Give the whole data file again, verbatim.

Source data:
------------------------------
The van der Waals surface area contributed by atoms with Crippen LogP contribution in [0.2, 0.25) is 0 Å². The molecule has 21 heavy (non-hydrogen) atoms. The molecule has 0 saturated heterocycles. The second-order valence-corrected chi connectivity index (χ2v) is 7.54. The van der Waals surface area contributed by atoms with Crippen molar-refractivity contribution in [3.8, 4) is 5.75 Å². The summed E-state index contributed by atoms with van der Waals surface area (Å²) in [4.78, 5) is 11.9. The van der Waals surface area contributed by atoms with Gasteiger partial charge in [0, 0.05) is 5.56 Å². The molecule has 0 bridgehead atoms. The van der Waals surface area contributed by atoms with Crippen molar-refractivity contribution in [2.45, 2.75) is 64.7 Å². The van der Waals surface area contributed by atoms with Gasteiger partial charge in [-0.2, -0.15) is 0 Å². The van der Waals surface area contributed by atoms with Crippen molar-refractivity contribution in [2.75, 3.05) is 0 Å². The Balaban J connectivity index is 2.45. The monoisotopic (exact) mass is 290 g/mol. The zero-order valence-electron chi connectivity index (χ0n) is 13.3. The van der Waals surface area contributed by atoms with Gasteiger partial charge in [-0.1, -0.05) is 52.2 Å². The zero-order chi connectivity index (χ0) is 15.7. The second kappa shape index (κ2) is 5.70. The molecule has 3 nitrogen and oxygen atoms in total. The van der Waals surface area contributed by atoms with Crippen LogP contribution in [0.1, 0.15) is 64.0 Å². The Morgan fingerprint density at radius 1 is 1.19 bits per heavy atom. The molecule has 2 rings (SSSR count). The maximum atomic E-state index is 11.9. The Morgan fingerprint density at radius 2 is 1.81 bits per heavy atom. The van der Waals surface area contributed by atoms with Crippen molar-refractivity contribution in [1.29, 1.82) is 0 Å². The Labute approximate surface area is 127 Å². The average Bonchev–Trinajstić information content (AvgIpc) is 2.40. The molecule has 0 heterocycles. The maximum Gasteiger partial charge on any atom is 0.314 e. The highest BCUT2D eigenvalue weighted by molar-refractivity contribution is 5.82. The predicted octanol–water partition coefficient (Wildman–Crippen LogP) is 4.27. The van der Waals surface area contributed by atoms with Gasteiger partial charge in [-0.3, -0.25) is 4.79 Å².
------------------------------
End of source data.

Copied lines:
The van der Waals surface area contributed by atoms with Crippen LogP contribution in [0.2, 0.25) is 0 Å². The molecule has 21 heavy (non-hydrogen) atoms. The molecule has 0 saturated heterocycles. The second-order valence-corrected chi connectivity index (χ2v) is 7.54. The van der Waals surface area contributed by atoms with Crippen molar-refractivity contribution in [3.8, 4) is 5.75 Å². The summed E-state index contributed by atoms with van der Waals surface area (Å²) in [4.78, 5) is 11.9. The van der Waals surface area contributed by atoms with Gasteiger partial charge in [0, 0.05) is 5.56 Å². The molecule has 0 bridgehead atoms. The van der Waals surface area contributed by atoms with Crippen molar-refractivity contribution in [2.45, 2.75) is 64.7 Å². The van der Waals surface area contributed by atoms with Gasteiger partial charge in [-0.2, -0.15) is 0 Å². The van der Waals surface area contributed by atoms with Crippen molar-refractivity contribution in [2.75, 3.05) is 0 Å². The Balaban J connectivity index is 2.45. The monoisotopic (exact) mass is 290 g/mol. The zero-order valence-electron chi connectivity index (χ0n) is 13.3. The van der Waals surface area contributed by atoms with Gasteiger partial charge in [-0.1, -0.05) is 52.2 Å². The zero-order chi connectivity index (χ0) is 15.7. The second kappa shape index (κ2) is 5.70. The molecule has 3 nitrogen and oxygen atoms in total. The van der Waals surface area contributed by atoms with Crippen LogP contribution in [0.1, 0.15) is 64.0 Å². The Morgan fingerprint density at radius 1 is 1.19 bits per heavy atom. The molecule has 2 rings (SSSR count). The maximum atomic E-state index is 11.9. The Morgan fingerprint density at radius 2 is 1.81 bits per heavy atom. The van der Waals surface area contributed by atoms with Crippen molar-refractivity contribution in [1.29, 1.82) is 0 Å². The Labute approximate surface area is 127 Å². The average Bonchev–Trinajstić information content (AvgIpc) is 2.40. The molecule has 0 heterocycles. The maximum Gasteiger partial charge on any atom is 0.314 e. The highest BCUT2D eigenvalue weighted by molar-refractivity contribution is 5.82. The predicted octanol–water partition coefficient (Wildman–Crippen LogP) is 4.27. The van der Waals surface area contributed by atoms with Gasteiger partial charge in [-0.3, -0.25) is 4.79 Å².